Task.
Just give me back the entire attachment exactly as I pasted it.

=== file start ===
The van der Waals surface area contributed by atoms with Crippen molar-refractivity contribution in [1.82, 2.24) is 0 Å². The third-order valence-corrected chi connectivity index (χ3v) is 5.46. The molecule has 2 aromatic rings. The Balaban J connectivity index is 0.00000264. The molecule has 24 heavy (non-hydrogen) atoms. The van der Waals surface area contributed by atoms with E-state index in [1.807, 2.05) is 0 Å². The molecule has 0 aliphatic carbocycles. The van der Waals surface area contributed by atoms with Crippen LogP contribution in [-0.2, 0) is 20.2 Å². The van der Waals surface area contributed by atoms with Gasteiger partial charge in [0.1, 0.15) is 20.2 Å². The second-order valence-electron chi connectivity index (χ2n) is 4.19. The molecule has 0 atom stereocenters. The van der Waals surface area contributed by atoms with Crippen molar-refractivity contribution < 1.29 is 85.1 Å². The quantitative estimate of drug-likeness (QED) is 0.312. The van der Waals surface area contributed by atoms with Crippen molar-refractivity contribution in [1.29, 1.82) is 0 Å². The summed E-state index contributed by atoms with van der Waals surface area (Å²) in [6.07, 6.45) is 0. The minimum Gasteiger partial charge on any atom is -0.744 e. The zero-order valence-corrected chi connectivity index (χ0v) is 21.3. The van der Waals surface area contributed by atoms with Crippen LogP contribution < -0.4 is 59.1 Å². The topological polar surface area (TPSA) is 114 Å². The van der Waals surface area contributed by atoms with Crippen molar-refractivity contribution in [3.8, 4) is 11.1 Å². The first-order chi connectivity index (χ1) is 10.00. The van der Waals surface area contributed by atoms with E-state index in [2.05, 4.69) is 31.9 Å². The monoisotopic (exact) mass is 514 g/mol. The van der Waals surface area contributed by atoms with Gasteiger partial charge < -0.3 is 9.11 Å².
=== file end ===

The van der Waals surface area contributed by atoms with Crippen molar-refractivity contribution in [1.82, 2.24) is 0 Å². The third-order valence-corrected chi connectivity index (χ3v) is 5.46. The molecule has 2 aromatic rings. The Balaban J connectivity index is 0.00000264. The molecule has 24 heavy (non-hydrogen) atoms. The van der Waals surface area contributed by atoms with E-state index in [1.807, 2.05) is 0 Å². The molecule has 0 aliphatic carbocycles. The van der Waals surface area contributed by atoms with Crippen LogP contribution in [-0.2, 0) is 20.2 Å². The van der Waals surface area contributed by atoms with Gasteiger partial charge in [0.1, 0.15) is 20.2 Å². The second-order valence-electron chi connectivity index (χ2n) is 4.19. The molecule has 0 atom stereocenters. The van der Waals surface area contributed by atoms with Crippen molar-refractivity contribution < 1.29 is 85.1 Å². The quantitative estimate of drug-likeness (QED) is 0.312. The van der Waals surface area contributed by atoms with Crippen molar-refractivity contribution in [1.29, 1.82) is 0 Å². The summed E-state index contributed by atoms with van der Waals surface area (Å²) in [6.07, 6.45) is 0. The minimum Gasteiger partial charge on any atom is -0.744 e. The zero-order valence-corrected chi connectivity index (χ0v) is 21.3. The van der Waals surface area contributed by atoms with Crippen LogP contribution < -0.4 is 59.1 Å². The topological polar surface area (TPSA) is 114 Å². The van der Waals surface area contributed by atoms with Crippen molar-refractivity contribution in [3.8, 4) is 11.1 Å². The first-order chi connectivity index (χ1) is 10.00. The van der Waals surface area contributed by atoms with E-state index in [2.05, 4.69) is 31.9 Å². The monoisotopic (exact) mass is 514 g/mol. The van der Waals surface area contributed by atoms with Gasteiger partial charge < -0.3 is 9.11 Å².